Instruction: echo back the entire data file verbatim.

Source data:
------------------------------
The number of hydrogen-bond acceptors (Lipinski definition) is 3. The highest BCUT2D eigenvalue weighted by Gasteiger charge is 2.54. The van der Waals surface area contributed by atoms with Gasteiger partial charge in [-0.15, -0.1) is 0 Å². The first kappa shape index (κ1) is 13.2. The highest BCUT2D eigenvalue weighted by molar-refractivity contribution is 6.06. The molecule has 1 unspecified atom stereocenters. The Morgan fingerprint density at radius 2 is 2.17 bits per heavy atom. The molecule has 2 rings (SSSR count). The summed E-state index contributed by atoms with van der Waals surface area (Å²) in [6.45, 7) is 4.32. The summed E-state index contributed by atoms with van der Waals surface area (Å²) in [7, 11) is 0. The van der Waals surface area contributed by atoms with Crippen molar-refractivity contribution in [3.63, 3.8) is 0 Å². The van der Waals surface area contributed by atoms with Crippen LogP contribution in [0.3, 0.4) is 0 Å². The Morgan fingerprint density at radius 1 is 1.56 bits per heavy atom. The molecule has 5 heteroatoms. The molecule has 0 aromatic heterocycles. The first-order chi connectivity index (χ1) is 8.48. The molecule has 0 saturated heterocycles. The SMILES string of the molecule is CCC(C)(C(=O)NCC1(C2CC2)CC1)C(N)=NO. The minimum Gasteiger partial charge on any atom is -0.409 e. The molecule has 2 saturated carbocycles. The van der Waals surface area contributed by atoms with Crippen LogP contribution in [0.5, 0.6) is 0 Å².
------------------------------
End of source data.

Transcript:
The number of hydrogen-bond acceptors (Lipinski definition) is 3. The highest BCUT2D eigenvalue weighted by Gasteiger charge is 2.54. The van der Waals surface area contributed by atoms with Gasteiger partial charge in [-0.15, -0.1) is 0 Å². The first kappa shape index (κ1) is 13.2. The highest BCUT2D eigenvalue weighted by molar-refractivity contribution is 6.06. The molecule has 1 unspecified atom stereocenters. The Morgan fingerprint density at radius 2 is 2.17 bits per heavy atom. The molecule has 2 rings (SSSR count). The summed E-state index contributed by atoms with van der Waals surface area (Å²) in [6.45, 7) is 4.32. The summed E-state index contributed by atoms with van der Waals surface area (Å²) in [7, 11) is 0. The van der Waals surface area contributed by atoms with Crippen molar-refractivity contribution in [3.63, 3.8) is 0 Å². The van der Waals surface area contributed by atoms with Crippen LogP contribution in [0.3, 0.4) is 0 Å². The Morgan fingerprint density at radius 1 is 1.56 bits per heavy atom. The molecule has 5 heteroatoms. The molecule has 0 aromatic heterocycles. The first-order chi connectivity index (χ1) is 8.48. The molecule has 0 saturated heterocycles. The SMILES string of the molecule is CCC(C)(C(=O)NCC1(C2CC2)CC1)C(N)=NO. The minimum Gasteiger partial charge on any atom is -0.409 e. The molecule has 2 saturated carbocycles. The van der Waals surface area contributed by atoms with Crippen LogP contribution in [0.5, 0.6) is 0 Å².